Jason tracks the ups and downs in the downtown.
By Jason Leach
Published November 08, 2006
Construction has begun this week on a new five storey residential complex on Strathcona Ave North. The site houses one of Hamilton's oldest firehalls built in the 1800's and pictured here. (if anyone can track down an official date, pass it along).
Forget elevators: the new building should preserve the pole
The plans call for a new building to be built adjacent to the firehall with the old hall then being revitalized and incorporated into the project. The original plans provided by the Hellenic Community of Hamilton proposed to demolish the firehall, but after Councillor McHattie received feedback from the residents of the Strathcona neighbourhood, he began to work with the Hellenic group. Thanks to the creative work of Ken Coit at city hall, the new residential building will be able to proceed as planned without demolishing one of the city's oldest buildings.
As a resident of Strathcona, much thanks goes to the Hellenic Community of Hamilton, architect Ken Coit and Councillor Mchattie for once again showing that there is a better way to develop real estate in our city than simply to demolish our built history.
Let's hope the Lister Block also becomes a similar example of adaptive reuse instead of needless demolition.
The resurgence of Corktown continues, and a new loft project is now moving forward. The Augusta Lofts is a sharply designed building being carved out of an old, empty warehouse. Units start at $99,000 are there are only 18 available.
Construction tenders have now gone out for two more downtown residential projects, the five storey city housing building at King and John and the 15 storey condo/retail project at King William and Jarvis. Also, Deninngers is moving forward with plans to add residential units into their upper floors on King East in 2007.
Work is also progressing on adding a ten storey Hilton Hotel into the HMP building at Main and Bay. LACAC is evaluating the project and construction should begin in the spring.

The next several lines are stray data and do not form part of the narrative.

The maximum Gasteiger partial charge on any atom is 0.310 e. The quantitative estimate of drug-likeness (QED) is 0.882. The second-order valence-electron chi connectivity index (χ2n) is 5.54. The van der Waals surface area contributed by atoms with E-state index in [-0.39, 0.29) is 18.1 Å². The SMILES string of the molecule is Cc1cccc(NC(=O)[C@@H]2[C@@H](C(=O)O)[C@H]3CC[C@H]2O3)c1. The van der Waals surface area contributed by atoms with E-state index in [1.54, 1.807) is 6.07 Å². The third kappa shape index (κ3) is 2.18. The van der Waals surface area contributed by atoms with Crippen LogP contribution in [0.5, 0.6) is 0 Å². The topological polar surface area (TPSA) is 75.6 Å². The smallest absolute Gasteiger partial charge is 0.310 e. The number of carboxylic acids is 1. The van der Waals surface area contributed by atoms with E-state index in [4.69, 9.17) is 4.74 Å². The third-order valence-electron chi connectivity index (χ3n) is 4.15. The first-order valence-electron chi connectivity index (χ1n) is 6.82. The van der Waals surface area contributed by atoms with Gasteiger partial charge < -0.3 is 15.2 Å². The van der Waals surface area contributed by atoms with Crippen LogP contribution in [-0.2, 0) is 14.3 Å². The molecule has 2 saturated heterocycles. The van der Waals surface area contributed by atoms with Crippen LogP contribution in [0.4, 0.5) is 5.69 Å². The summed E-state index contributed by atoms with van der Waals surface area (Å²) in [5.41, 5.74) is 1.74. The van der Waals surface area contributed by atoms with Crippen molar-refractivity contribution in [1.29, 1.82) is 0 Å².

Great news from King William Street – Plan B Organic Farms is going to begin operating a farmers market out of the Sky Dragon Centre on Saturdays from 9-3 during the winter. This will be a great spot for downtown residents to pick up locally grown, organic foods without leaving the city.
Many folks remember the local media coverage of the Tivoli Theatre collapse a couple of years ago. One morning an erroneous Spectator headline said that the theatre had been demolished. Many folks, including myself, flew over there to see for ourselves.
What we found was exactly what we went to bed with the night before – the lobby building was gone, but the theatre was still standing. Whew. Everyone breathed a little easier. That error was never corrected in the media, so perhaps there are still some of you today who think the Tiv is long gone.
If so, you'll want to click on this link. The photo was taken on November 2, 2006.
Recently the Canadian Ballet Youth Ensemble announced plans to rebuild the entrance to this beautiful theatre. Let's hope they can raise the necessary funds so all Hamiltonians can once again stroll these aisles and sit in the plush seats during a performance. We've lost most of our historic downtown theatres over the years, but if all goes well, the Tivoli will back up and running in a few years. In the meantime, it's nice to see photos like this every so often as a reminder of what lies behind those boarded up walls facing James Street.
Gee, big surprise in a hotly contested Oakville construction project that will cut down some of the last oak trees in the city: the developer is from Hamilton.
The Government of Ontario Advanced Light Rail Transit, or GO-ALRT, program sounds wonderful, but information has been sketchy until now. A great article on the Transit Toronto website provides a wonderful history of the failed project, including details on the stymied efforts to extend it into Hamilton. Back when they were willing to invest millions here we ran them out of town – again, great leadership from city hall.
In other transit-oriented news, we may finally be getting those bike racks installed on those buses. In 2001, considerably ahead of the sustainable transportation curve, the City purchased a number of bike racks, only to discover that buses equipped with the racks would not fit in the HSR's new garage on Upper James. Since then, the racks have stagnated in Hamilton and other cities, including Burlington, have gone ahead and installed racks on their buses.
HSR Director Don Hull has maintained that the HSR has higher priorities than finding a way to install the racks, but in response to a recent letter from Transportation for Liveable Communities, Hull responded, "you will be pleased to hear that Council has directed that staff submit a request for Capital funding for bike racks on the buses for their consideration during their 2007 budget deliberations, expected to begin early in the new year."
In a city like Hamilton with a major geographic divide between the lower and upper areas, bike racks could significantly improve the city's cycling connectivity.
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